Wednesday, June 10, 2015

Leadership?

I get annoyed by those videos which show the Old Rite and compare it with worst examples of the New, never do these video makers compare it with better examples. In our parish for example the same chants, the same polyphony, the same orientation, was used for Old Rite Corpus Christi on Thursday and for New Rite Corpus Christi on Sunday, even to the disconsternation of a visiting priest the same Byrd Mass.

I am pretty sure that today we celebrate the Old Rite in a certain modern style which only liturgical purists might possibly have done in the past. An obvious example is the readings are invariably heard, and read in such a way that they should be understood, even at Low Mass. There are plenty of stories of the Old Rite being celebrated in a way that would horrify many today. A story from here, tells of a priest who had forgotten his false teeth sent the server to get them, who brought them covered on a silver salver, the priest took them turned to the congregation and put them in his mouth. Again in the period of the Liturgical Movement there was plenty of experiment, especially once the dialogue Mass was allowed in the 1920s,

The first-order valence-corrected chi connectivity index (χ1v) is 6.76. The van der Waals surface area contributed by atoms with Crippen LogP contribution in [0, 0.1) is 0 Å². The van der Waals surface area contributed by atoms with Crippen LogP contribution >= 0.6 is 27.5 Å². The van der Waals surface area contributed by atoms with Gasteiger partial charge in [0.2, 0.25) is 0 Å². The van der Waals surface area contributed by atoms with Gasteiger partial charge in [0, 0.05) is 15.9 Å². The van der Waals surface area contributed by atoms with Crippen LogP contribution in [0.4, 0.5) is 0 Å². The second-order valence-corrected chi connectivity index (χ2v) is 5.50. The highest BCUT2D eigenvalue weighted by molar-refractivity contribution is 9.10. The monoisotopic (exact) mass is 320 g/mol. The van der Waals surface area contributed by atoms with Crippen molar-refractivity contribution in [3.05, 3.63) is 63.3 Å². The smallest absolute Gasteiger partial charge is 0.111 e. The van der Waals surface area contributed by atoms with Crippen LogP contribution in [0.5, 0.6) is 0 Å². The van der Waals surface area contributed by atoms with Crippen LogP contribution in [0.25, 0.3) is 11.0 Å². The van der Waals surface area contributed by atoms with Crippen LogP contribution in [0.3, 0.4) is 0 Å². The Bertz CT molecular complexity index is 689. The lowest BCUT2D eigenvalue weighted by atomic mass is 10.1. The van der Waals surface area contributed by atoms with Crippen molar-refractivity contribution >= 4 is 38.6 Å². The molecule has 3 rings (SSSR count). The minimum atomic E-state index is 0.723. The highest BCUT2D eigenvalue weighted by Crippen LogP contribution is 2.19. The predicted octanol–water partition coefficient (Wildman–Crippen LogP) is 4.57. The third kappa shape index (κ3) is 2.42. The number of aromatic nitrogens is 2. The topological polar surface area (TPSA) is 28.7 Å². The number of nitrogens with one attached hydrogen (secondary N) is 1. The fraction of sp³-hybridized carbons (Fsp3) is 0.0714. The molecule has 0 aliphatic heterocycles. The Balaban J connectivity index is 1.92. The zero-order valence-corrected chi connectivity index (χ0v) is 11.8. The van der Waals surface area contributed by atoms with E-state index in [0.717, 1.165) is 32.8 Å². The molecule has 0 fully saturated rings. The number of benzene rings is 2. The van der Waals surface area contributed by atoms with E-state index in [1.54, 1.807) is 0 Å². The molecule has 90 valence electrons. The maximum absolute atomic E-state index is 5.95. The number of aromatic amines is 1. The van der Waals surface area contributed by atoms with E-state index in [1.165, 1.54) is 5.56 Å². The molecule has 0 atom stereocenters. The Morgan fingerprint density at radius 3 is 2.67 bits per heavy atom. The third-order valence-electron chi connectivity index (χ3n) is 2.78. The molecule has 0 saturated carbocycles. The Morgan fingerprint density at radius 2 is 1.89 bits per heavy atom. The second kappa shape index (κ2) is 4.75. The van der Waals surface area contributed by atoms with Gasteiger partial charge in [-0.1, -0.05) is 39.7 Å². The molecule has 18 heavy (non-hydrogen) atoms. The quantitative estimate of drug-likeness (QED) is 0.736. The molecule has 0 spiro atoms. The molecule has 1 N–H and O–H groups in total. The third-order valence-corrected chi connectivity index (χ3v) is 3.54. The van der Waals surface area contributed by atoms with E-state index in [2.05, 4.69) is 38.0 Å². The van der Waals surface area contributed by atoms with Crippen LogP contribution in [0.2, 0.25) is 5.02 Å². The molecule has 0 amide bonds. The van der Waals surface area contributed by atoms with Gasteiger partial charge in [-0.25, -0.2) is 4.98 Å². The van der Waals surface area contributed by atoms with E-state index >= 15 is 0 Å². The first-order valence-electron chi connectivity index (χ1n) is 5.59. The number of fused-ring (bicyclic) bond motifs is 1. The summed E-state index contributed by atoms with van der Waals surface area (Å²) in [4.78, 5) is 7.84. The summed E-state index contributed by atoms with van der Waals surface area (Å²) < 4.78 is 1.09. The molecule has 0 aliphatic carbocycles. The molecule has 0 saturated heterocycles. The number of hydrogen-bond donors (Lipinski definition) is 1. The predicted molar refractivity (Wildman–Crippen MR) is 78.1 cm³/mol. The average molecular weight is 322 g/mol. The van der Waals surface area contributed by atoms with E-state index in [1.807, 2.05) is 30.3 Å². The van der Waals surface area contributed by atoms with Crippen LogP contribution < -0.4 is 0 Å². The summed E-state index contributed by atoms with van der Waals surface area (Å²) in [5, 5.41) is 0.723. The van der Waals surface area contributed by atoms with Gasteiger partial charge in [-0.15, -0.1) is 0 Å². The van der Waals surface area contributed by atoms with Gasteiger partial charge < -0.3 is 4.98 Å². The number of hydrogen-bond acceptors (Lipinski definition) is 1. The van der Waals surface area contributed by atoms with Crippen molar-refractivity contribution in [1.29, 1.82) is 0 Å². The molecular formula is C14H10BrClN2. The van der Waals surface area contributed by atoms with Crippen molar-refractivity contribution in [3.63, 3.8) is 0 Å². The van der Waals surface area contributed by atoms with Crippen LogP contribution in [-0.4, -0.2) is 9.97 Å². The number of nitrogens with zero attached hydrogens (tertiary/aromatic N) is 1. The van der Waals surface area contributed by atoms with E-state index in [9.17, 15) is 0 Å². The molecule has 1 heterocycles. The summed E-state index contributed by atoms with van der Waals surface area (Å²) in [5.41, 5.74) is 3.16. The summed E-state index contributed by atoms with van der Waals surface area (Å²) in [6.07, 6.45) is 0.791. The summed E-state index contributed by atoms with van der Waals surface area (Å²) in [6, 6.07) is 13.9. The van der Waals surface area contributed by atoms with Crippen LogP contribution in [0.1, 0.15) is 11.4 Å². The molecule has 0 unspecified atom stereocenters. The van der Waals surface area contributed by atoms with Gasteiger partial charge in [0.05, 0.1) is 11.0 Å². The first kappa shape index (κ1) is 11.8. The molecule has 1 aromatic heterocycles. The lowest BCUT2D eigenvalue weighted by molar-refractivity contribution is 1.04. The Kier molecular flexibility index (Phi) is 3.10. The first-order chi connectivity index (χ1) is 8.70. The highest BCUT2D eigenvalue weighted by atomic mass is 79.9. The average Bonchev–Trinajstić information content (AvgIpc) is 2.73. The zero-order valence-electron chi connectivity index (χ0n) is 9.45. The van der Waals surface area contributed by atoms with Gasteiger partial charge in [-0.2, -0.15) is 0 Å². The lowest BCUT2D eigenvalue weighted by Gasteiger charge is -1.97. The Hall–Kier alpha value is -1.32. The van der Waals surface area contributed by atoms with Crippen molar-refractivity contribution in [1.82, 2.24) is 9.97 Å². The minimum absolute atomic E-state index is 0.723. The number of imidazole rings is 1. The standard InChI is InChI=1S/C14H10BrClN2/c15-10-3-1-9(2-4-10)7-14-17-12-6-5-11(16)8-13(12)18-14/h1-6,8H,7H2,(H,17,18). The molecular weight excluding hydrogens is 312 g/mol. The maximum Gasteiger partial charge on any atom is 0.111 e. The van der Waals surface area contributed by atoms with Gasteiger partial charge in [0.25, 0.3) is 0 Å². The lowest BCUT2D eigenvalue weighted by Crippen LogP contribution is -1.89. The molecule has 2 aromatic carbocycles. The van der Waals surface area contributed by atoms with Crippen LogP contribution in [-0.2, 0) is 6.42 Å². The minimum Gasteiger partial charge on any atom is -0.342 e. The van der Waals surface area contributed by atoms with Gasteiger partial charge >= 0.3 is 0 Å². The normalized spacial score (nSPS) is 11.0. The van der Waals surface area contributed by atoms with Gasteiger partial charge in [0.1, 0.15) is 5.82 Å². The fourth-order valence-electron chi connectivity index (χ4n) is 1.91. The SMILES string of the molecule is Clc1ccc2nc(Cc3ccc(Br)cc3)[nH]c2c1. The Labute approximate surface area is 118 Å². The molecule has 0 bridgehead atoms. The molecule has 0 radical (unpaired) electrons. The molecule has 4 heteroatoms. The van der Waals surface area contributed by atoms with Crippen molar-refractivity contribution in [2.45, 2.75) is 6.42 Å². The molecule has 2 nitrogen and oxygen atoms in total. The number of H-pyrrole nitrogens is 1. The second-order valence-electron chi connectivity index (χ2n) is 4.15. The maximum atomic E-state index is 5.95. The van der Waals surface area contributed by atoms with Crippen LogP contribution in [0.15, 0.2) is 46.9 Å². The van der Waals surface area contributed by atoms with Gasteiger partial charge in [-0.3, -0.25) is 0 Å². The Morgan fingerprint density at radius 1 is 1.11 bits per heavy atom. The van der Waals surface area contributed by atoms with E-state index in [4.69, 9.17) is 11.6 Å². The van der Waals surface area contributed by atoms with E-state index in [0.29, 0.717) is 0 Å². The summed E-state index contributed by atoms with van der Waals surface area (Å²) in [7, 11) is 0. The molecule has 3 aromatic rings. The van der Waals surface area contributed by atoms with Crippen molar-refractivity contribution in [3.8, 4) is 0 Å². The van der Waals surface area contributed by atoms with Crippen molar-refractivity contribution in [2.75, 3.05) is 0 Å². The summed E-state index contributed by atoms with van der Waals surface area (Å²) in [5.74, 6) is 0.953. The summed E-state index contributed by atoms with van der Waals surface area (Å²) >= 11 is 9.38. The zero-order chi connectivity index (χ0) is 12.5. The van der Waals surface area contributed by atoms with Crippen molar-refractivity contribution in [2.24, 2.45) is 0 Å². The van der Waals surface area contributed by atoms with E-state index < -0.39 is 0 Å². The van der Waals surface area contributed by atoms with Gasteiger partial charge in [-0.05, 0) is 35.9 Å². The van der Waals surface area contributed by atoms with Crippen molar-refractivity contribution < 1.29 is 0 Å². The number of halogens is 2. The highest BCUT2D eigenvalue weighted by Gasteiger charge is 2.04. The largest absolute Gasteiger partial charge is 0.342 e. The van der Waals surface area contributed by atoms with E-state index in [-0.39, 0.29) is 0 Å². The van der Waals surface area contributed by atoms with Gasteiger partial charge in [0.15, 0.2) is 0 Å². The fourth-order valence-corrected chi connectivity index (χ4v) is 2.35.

That being said the Old Rite gave a very different complexion to the relationship between priest and people. I was recently sent a questionnaire about how I see leadership in the Church. It is always a concept I feel uncomfortable with, in many ways I suspect it is a very modern question. It might be interesting if FOTA prepared one of their excellent papers on it. My own feeling is to paraphrase Cardinal Winning, "The Catholic Church [in Scotland] has one leader, and that is not me, it is Jesus Christ". Rather than "leadership" in the past we most probably would have spoken more about obedience, whether it was of a simple priest, a bishop, or even pope.


Anyone preparing to celebrating the Old Rite first of all has to learn a different way of being a priest, he has to learn to be a servant, like the Centurion's servant "to come here, and go there". The Old Rite is very prescriptive about how the priest moves, where moves, how he uses his body, where he looks and even where he directs his eyes. The control over his body and movements results in a control over his mind and thoughts. The thing is that the rubrics are freely available to any ten year old who can read Latin or anyone who has a copy of Fortescue, O'Connel and Reid, or the like, this is important in as much as it democratises the liturgy and leaves the priest open to accountability and able to be judged on his obedience to the demands of the Church. In fact the heart of the spirituality of the Old Rite is one of being under obedience, the obliteration of the individual, to the point where in a large Church, with a number of priests one is often uncertain which priest is celebrating Mass, it is often just hair colour, or body shape that enables one to distinguish who is the celebrant.